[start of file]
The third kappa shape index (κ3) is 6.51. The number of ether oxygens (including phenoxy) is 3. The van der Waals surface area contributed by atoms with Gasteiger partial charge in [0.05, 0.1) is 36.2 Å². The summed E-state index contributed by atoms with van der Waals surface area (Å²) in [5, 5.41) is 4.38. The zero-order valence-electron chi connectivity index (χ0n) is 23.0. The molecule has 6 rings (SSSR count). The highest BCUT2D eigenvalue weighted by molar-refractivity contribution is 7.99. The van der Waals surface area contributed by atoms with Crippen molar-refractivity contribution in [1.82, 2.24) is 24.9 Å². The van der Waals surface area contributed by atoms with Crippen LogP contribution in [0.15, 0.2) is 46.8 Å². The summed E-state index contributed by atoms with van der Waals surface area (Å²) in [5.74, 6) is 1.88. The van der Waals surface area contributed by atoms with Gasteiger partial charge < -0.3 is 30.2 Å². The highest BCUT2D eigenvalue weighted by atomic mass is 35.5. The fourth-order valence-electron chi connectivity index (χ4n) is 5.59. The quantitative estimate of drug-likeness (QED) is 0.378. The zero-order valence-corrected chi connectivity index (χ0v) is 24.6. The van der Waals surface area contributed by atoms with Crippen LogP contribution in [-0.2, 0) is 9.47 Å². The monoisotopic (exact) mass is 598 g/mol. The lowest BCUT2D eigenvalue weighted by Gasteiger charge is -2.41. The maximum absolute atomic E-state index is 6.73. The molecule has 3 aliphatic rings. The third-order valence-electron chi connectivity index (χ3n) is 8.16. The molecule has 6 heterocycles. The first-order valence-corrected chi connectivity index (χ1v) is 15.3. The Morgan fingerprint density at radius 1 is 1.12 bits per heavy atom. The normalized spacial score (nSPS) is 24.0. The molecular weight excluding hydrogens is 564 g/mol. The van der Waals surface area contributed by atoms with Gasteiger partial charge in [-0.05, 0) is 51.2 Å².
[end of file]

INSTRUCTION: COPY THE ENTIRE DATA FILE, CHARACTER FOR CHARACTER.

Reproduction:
The third kappa shape index (κ3) is 6.51. The number of ether oxygens (including phenoxy) is 3. The van der Waals surface area contributed by atoms with Gasteiger partial charge in [0.05, 0.1) is 36.2 Å². The summed E-state index contributed by atoms with van der Waals surface area (Å²) in [5, 5.41) is 4.38. The zero-order valence-electron chi connectivity index (χ0n) is 23.0. The molecule has 6 rings (SSSR count). The highest BCUT2D eigenvalue weighted by molar-refractivity contribution is 7.99. The van der Waals surface area contributed by atoms with Crippen molar-refractivity contribution in [1.82, 2.24) is 24.9 Å². The van der Waals surface area contributed by atoms with Crippen LogP contribution in [0.15, 0.2) is 46.8 Å². The summed E-state index contributed by atoms with van der Waals surface area (Å²) in [5.74, 6) is 1.88. The van der Waals surface area contributed by atoms with Gasteiger partial charge < -0.3 is 30.2 Å². The highest BCUT2D eigenvalue weighted by atomic mass is 35.5. The fourth-order valence-electron chi connectivity index (χ4n) is 5.59. The quantitative estimate of drug-likeness (QED) is 0.378. The zero-order valence-corrected chi connectivity index (χ0v) is 24.6. The van der Waals surface area contributed by atoms with Crippen LogP contribution in [-0.2, 0) is 9.47 Å². The monoisotopic (exact) mass is 598 g/mol. The lowest BCUT2D eigenvalue weighted by Gasteiger charge is -2.41. The maximum absolute atomic E-state index is 6.73. The molecule has 3 aliphatic rings. The third-order valence-electron chi connectivity index (χ3n) is 8.16. The molecule has 6 heterocycles. The first-order valence-corrected chi connectivity index (χ1v) is 15.3. The Morgan fingerprint density at radius 1 is 1.12 bits per heavy atom. The normalized spacial score (nSPS) is 24.0. The molecular weight excluding hydrogens is 564 g/mol. The van der Waals surface area contributed by atoms with Gasteiger partial charge in [-0.05, 0) is 51.2 Å².